Parallel stories of good and evil that eventually collide can be thrilling and philosophical at once. Once Upon A Crime begins with such a premise, but misses more opportunities than it’s able to capitalize on. It’s violent and exciting, but very hard to follow.
Iskar loses his whole family in a violent attack and dedicates his life to revenge, becoming a sort of super-villain. He kills his enemies, sells drugs, sleeps around and, when the heat is on, fakes his own death to get a fresh start. Ike lost his family, too, and was raised by nuns. He is dispatched by the government to bring Iskar to justice, and the two battle it out in “explosive mind-bugling [sic] action,” as the narrator describes the fight that ensues.
Author Ike Morah has a solid conceit, but the Nigerian–born author seems to struggle with proper English. Misspellings and poor grammar make reading challenging, as do the many misused English colloquialisms (“bashed an eyelid”) and confused Afrikaans (“bill tongues” instead of “biltong”).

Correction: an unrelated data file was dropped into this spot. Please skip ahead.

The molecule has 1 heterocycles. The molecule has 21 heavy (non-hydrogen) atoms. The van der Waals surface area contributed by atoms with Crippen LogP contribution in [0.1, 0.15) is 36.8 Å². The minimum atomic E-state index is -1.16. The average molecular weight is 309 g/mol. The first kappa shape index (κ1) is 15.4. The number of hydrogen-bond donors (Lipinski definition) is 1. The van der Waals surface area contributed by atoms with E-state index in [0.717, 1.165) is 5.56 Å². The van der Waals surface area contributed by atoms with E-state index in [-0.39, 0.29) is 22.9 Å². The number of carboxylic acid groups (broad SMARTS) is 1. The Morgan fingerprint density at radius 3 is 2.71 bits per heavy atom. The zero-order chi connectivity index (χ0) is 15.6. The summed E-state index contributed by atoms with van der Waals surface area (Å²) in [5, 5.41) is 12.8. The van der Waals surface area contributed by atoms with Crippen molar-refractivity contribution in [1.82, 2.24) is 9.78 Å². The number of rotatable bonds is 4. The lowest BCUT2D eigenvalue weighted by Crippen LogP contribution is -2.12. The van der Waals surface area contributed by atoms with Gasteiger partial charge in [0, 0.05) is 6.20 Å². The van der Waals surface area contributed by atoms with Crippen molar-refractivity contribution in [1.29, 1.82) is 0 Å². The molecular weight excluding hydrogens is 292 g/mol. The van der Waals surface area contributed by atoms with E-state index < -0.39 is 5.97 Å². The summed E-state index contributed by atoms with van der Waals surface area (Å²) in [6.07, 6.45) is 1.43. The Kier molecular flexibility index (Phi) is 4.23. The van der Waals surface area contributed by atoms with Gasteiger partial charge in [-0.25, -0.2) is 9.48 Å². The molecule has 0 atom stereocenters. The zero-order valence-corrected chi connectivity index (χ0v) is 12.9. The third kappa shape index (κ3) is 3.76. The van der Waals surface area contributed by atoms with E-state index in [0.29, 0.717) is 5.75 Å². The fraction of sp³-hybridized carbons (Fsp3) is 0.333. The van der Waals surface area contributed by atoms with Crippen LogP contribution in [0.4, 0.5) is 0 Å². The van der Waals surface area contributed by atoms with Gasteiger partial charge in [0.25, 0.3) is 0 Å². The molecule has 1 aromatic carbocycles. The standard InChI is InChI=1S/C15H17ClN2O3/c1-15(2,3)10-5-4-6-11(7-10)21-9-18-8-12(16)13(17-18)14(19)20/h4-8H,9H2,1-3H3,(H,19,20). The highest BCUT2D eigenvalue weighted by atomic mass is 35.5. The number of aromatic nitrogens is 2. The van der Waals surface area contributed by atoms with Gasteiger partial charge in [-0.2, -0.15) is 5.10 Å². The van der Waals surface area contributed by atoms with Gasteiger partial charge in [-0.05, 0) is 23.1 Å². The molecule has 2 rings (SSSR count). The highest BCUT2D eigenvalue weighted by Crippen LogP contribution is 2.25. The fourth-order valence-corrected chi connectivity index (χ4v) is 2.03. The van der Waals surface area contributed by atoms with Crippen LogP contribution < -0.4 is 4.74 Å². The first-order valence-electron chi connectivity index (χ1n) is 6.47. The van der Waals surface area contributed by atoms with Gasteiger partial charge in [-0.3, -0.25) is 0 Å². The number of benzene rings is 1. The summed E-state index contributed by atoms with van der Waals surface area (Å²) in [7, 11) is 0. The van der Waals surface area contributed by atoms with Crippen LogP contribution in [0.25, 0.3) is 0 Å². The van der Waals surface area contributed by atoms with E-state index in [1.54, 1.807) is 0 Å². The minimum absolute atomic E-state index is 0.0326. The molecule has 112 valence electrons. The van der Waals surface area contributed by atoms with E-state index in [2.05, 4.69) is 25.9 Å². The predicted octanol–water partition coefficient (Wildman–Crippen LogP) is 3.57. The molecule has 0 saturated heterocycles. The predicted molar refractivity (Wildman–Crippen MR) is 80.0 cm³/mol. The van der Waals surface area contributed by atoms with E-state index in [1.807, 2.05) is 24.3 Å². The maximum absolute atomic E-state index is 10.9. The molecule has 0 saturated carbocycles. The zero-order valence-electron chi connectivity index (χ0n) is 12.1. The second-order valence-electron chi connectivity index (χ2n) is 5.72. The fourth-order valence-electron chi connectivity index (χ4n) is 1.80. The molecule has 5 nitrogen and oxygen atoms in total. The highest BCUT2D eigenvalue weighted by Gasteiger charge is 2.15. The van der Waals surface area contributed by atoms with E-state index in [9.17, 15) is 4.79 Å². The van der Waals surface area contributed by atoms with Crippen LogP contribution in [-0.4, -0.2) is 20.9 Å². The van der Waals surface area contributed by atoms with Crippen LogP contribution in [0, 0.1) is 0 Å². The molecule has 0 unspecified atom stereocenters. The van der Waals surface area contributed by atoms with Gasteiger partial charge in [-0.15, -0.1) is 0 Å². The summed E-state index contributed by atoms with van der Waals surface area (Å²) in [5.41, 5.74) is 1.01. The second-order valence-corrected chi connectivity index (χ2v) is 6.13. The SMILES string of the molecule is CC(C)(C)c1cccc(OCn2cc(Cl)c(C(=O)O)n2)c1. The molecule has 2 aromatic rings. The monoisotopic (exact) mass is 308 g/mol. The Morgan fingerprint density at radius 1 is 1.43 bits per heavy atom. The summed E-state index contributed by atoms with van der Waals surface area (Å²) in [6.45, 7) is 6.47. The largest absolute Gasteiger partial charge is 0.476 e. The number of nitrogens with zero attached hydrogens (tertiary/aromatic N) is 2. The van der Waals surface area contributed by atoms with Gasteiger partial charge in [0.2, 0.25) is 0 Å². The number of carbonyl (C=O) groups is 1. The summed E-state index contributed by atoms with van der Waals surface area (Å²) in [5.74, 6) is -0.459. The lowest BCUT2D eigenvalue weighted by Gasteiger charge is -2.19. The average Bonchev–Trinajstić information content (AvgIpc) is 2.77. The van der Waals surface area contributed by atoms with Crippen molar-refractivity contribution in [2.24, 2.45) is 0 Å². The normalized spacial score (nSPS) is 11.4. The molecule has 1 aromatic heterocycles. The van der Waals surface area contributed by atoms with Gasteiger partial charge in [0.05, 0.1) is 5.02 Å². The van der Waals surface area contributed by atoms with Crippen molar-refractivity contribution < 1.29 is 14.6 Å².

The first three-quarters of the book reads like a list of Iskar’s dirty dealings, and the final act is an extended fight scene that goes on far too long. A confusing statement in the Introduction (“In other words this book…might contain some facts that are not exactly accurate. They are being recanted [sic] just as they were told.”) seems designed to lead us to believe this is a true story, but it’s unclear if this is so.
Ultimately, all these issues combine to make reading difficult. Morah has a fine instinct for what constitutes a gripping story, but Once Upon A Crime needs comprehensive edits before it is ready for an audience.
Also available as an ebook.